The Mysticism Of Sound And Music


I like records to be about something. Usually they have a theme, they feature an instrument, or a specific style of guitar music, either solo or with a trio, sometimes sparse, or often dense with dozens of overdubs.

The Mysticism Of Sound And Music, is named after the influential book by Hazrat Inayat Khan, and was recorded during a very prolific period back in 2010, when Rush guitarist Alex Lifeson offered to produce a new recording of mine. In the span of 4 months, in the first part of 2010, I composed and recorded 36 instrumentals that later became the material that the newly formed David Barrett Trio drew from to feature on our debut album. Over the years, I’ve been very inspired by albums of home recordings such as Steve Vai’s Flexible, and Steve Howe’s Homebrew, and so I’ve always wanted to do the same.

The instrumentals have a common thread, in that they were written on a Gibson Hummingbird acoustic guitar, and embellished with many overdubs featuring mandolin, laud, electric, and steel guitars. All of the tracks were written, arranged and produced by myself, but never developed for the trio. Some of them are favourites, and when assembled as a whole, they have a cohesive, ambient quality that I really like. Also, the desire to “up my game”, when preparing the music for one of my heroes to review, gave the music an extra bit of edge that I think you can hear in these recordings.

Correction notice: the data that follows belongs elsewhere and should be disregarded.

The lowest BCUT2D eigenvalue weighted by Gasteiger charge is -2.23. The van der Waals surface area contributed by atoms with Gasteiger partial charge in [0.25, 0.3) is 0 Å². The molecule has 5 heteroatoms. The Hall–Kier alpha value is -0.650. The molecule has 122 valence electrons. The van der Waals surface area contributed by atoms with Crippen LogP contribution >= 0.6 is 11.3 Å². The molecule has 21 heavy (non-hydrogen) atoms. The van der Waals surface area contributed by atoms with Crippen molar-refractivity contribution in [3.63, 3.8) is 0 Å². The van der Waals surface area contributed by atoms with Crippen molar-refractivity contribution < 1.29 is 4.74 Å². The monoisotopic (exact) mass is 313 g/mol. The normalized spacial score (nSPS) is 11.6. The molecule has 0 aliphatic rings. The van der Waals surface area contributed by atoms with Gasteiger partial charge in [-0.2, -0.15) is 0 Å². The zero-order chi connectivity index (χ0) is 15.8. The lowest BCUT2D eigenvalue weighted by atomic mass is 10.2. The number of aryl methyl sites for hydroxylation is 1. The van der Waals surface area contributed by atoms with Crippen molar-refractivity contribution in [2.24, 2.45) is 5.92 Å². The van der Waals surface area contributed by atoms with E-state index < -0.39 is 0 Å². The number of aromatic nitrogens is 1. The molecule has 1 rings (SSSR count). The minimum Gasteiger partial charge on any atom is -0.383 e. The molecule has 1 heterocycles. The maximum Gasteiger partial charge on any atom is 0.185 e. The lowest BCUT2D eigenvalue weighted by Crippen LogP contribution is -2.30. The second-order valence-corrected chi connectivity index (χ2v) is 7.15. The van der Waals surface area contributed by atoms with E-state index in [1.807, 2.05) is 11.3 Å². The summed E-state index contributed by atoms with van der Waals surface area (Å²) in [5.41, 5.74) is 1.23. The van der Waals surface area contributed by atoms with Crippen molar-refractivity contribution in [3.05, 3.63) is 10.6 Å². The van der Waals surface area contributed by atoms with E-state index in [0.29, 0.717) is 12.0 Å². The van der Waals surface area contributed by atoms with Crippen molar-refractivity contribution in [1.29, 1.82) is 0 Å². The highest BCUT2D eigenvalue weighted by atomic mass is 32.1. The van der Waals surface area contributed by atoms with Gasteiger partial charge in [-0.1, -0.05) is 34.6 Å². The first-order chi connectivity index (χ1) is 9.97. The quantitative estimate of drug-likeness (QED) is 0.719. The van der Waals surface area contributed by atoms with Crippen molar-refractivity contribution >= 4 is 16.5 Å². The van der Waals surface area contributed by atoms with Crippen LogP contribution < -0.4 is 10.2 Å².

The soundscape and meditative quality of these recordings coincide perfectly with my upcoming retreats I’ll be conducting in Sotuta de Peon, Mexico. The retreats will feature guitar playing and mindfulness, and how we can enhance our creativity by including meditation and visualization into our musical lives. So it seemed like an ideal time to release these recordings.

Paul Reid, at HotHouse Creative Inc., recently did some experimenting with our 3D printed David Barrett Trio logo and lit it on fire. The result is the colourful and somewhat charred version of it that you see on the cover. So thanks to Paul Reid for the album art, and to Alex Lifeson for sifting through the many recordings I sent him.